At the center of the national debate are figures like Max Baucus, head of the powerful Senate Finance committee, who's received more contributions from the health care industry than any other member of congress: $3.9 million since 2003.(1) The same Max Baucus has been hosting $10,000 a head chicken cordon blue dinners for lobbyists in his palatial San Francisco mansion, while average Americans seeking real health care reform protest outside.(2) When doctors and nurses advocating for single payer health care were blacklisted from Baucus' May health care hearings, they stood in silent protest in the gallery and Baucus had them arrested.(3)
Perhaps it wasn't entirely surprising to health care advocates then when the AP reported Monday: "After weeks of secretive talks, three Democrats and three Republicans on the Senate Finance Committee were edging closer to a compromise that excludes a requirement many congressional Democrats seek for large businesses to offer coverage to their workers. Nor would there be a provision for a government insurance option, despite Obama's support for such a plan, officials said."(4)
There is a certain irony in the fact that Senators who have tax payer-subsidized universal health care are stripping the health care reform bill of a public insurance option. Meanwhile, a recent NY Times/CBS poll poll found 72 percent of Americans favor a public option.(5)
Can Vermont Lead the Rest of the Country to Health Care Reform?
A world away from this pay-for-access system of influence auctioning, the state of Vermont has begun it's own, and decidedly more grassroots, health care debate. Instead of millionaire lobbyists, the leading voices are small town health care providers like Dr. Deb Richter. Richter has practiced medicine for the last 23 years as a primary care physician in Cambridge, VT, population 3,186. Asked to describe the health care system in the US she says, "I feel like I'm in the foxholes. People are getting angry, they're absolutely livid about the bailout for the banks - this apparent bailout for the insurance industry - while they are struggling to pay for shoes for their kids to wear. The people are are ready for single payer, the people have have had it, Medicare looks pretty good. Patients are saying I can't wait to get old. The majority who get sick can't work, I see them all the time in my practice. I kind of smell a revolution coming."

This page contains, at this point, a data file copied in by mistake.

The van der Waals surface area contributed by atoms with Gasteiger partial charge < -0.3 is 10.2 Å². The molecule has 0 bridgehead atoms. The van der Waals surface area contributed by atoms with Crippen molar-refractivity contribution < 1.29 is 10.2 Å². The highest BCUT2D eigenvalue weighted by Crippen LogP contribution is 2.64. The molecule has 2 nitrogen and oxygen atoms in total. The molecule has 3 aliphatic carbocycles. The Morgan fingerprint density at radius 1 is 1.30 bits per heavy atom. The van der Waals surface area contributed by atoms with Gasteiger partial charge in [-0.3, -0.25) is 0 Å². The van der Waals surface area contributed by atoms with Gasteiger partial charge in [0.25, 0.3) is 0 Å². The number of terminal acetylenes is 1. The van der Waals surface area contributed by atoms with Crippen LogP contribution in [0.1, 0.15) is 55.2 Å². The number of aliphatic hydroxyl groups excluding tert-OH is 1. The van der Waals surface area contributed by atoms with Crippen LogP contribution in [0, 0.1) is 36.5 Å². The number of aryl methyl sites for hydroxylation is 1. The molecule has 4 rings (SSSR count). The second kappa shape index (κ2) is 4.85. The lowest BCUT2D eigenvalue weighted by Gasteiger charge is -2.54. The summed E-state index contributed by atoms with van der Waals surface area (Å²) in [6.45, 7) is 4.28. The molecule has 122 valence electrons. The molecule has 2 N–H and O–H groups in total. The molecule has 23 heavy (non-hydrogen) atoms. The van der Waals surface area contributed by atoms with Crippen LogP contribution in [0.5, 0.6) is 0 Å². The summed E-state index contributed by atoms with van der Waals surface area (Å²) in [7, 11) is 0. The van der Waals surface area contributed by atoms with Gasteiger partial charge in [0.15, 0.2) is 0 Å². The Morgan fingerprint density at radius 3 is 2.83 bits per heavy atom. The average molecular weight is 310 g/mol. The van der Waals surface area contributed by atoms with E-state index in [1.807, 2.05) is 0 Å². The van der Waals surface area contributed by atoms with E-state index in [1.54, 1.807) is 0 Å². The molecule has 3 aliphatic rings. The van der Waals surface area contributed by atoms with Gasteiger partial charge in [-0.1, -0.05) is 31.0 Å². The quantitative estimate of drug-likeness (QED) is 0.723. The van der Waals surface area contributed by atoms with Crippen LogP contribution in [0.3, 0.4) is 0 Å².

Buttressing Richter is a recent report from the NY Times which found that "an estimated three-quarters of people who are pushed into personal bankruptcy by medical problems actually had insurance when they got sick or were injured."(6) As for the prospects of the House and Senate crafting a policy solution, Dr. Richter says, "I don't expect this [public option] to solve the problem if this isn't going to be implemented until 2013, this is going to be a calamity."
Asked for her critique of the debate happening inside Washington, Dr. Deb explains, "Our democracy is corrupt; it is not a true democracy. The debate started with including the insurance industry and that's why single payer was immediately off the table. I don't think the public option is going to solve the problem, the public will pay for the sickest people and the private will pay for the healthiest. Single payer would get an immediate cost savings, an immediate effect. A recent national study found that with single payer we could spend five percent less of our GDP (Gross Domestic Product) on administrative waste. In order to do single payer you virtually eliminate the insurance industry, but they the subsidize congressional campaigns."
Health Care is a Human Right